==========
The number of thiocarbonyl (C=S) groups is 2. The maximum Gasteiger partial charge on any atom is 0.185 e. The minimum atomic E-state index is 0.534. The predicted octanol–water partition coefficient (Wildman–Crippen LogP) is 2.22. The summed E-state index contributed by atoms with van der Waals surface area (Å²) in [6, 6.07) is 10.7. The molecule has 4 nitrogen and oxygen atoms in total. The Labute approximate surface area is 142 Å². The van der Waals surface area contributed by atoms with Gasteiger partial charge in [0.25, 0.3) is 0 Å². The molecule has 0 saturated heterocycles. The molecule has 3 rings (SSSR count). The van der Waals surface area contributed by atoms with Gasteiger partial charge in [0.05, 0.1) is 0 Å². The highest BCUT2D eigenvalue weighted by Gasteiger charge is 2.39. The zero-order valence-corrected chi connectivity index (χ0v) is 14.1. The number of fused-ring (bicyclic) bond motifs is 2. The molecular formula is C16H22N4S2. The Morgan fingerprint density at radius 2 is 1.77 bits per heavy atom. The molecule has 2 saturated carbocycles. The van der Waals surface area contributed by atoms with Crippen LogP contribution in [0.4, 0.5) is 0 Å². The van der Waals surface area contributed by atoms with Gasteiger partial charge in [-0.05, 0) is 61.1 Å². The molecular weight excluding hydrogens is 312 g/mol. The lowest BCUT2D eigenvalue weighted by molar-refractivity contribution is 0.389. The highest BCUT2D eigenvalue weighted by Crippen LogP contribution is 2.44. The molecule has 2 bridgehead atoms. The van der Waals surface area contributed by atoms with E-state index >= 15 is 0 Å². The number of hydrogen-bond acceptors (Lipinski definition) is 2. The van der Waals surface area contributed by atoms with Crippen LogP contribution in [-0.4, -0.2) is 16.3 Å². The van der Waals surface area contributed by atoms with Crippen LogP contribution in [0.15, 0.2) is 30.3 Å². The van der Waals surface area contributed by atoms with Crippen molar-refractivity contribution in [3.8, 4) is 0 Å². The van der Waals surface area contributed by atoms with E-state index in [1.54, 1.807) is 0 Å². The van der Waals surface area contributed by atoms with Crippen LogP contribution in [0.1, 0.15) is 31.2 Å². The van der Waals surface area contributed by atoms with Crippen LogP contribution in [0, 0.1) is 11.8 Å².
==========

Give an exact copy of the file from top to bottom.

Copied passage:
The number of thiocarbonyl (C=S) groups is 2. The maximum Gasteiger partial charge on any atom is 0.185 e. The minimum atomic E-state index is 0.534. The predicted octanol–water partition coefficient (Wildman–Crippen LogP) is 2.22. The summed E-state index contributed by atoms with van der Waals surface area (Å²) in [6, 6.07) is 10.7. The molecule has 4 nitrogen and oxygen atoms in total. The Labute approximate surface area is 142 Å². The van der Waals surface area contributed by atoms with Gasteiger partial charge in [0.25, 0.3) is 0 Å². The molecule has 0 saturated heterocycles. The molecule has 3 rings (SSSR count). The van der Waals surface area contributed by atoms with Gasteiger partial charge in [0.05, 0.1) is 0 Å². The highest BCUT2D eigenvalue weighted by Gasteiger charge is 2.39. The zero-order valence-corrected chi connectivity index (χ0v) is 14.1. The number of fused-ring (bicyclic) bond motifs is 2. The molecular formula is C16H22N4S2. The Morgan fingerprint density at radius 2 is 1.77 bits per heavy atom. The molecule has 2 saturated carbocycles. The van der Waals surface area contributed by atoms with Crippen LogP contribution in [0.4, 0.5) is 0 Å². The van der Waals surface area contributed by atoms with Gasteiger partial charge in [-0.05, 0) is 61.1 Å². The molecular weight excluding hydrogens is 312 g/mol. The lowest BCUT2D eigenvalue weighted by molar-refractivity contribution is 0.389. The highest BCUT2D eigenvalue weighted by Crippen LogP contribution is 2.44. The molecule has 2 bridgehead atoms. The van der Waals surface area contributed by atoms with E-state index >= 15 is 0 Å². The number of hydrogen-bond acceptors (Lipinski definition) is 2. The van der Waals surface area contributed by atoms with Crippen LogP contribution in [-0.4, -0.2) is 16.3 Å². The van der Waals surface area contributed by atoms with Crippen LogP contribution in [0.15, 0.2) is 30.3 Å². The van der Waals surface area contributed by atoms with Crippen molar-refractivity contribution in [3.8, 4) is 0 Å². The van der Waals surface area contributed by atoms with E-state index in [1.54, 1.807) is 0 Å². The van der Waals surface area contributed by atoms with Crippen LogP contribution in [0.1, 0.15) is 31.2 Å². The van der Waals surface area contributed by atoms with Crippen LogP contribution in [0, 0.1) is 11.8 Å².